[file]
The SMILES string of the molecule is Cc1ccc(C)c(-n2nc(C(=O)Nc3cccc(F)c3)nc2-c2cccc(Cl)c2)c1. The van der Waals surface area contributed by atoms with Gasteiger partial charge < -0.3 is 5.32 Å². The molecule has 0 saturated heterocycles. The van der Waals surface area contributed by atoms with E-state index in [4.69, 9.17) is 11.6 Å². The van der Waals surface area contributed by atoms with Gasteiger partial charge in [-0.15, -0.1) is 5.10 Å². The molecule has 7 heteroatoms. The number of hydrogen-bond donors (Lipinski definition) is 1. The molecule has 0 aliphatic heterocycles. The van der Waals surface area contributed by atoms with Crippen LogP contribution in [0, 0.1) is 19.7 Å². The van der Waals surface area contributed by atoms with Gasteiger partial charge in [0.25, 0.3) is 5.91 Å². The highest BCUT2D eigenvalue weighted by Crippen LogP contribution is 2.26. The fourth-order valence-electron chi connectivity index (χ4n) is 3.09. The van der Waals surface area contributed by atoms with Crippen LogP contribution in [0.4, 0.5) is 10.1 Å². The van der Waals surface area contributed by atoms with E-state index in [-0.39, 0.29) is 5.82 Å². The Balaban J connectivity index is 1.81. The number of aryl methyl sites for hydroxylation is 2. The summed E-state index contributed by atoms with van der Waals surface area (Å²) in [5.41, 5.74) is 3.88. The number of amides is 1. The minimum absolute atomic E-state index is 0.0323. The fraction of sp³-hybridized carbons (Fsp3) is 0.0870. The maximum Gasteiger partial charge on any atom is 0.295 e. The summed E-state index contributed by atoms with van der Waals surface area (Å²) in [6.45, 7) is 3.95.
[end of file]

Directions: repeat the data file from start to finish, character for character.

The SMILES string of the molecule is Cc1ccc(C)c(-n2nc(C(=O)Nc3cccc(F)c3)nc2-c2cccc(Cl)c2)c1. The van der Waals surface area contributed by atoms with Gasteiger partial charge < -0.3 is 5.32 Å². The molecule has 0 saturated heterocycles. The van der Waals surface area contributed by atoms with E-state index in [4.69, 9.17) is 11.6 Å². The van der Waals surface area contributed by atoms with Gasteiger partial charge in [-0.15, -0.1) is 5.10 Å². The molecule has 7 heteroatoms. The number of hydrogen-bond donors (Lipinski definition) is 1. The molecule has 0 aliphatic heterocycles. The van der Waals surface area contributed by atoms with Crippen LogP contribution in [0, 0.1) is 19.7 Å². The van der Waals surface area contributed by atoms with Gasteiger partial charge in [0.25, 0.3) is 5.91 Å². The highest BCUT2D eigenvalue weighted by Crippen LogP contribution is 2.26. The fourth-order valence-electron chi connectivity index (χ4n) is 3.09. The van der Waals surface area contributed by atoms with Crippen LogP contribution in [0.4, 0.5) is 10.1 Å². The van der Waals surface area contributed by atoms with E-state index in [-0.39, 0.29) is 5.82 Å². The Balaban J connectivity index is 1.81. The number of aryl methyl sites for hydroxylation is 2. The summed E-state index contributed by atoms with van der Waals surface area (Å²) in [5.41, 5.74) is 3.88. The number of amides is 1. The minimum absolute atomic E-state index is 0.0323. The fraction of sp³-hybridized carbons (Fsp3) is 0.0870. The maximum Gasteiger partial charge on any atom is 0.295 e. The summed E-state index contributed by atoms with van der Waals surface area (Å²) in [6.45, 7) is 3.95.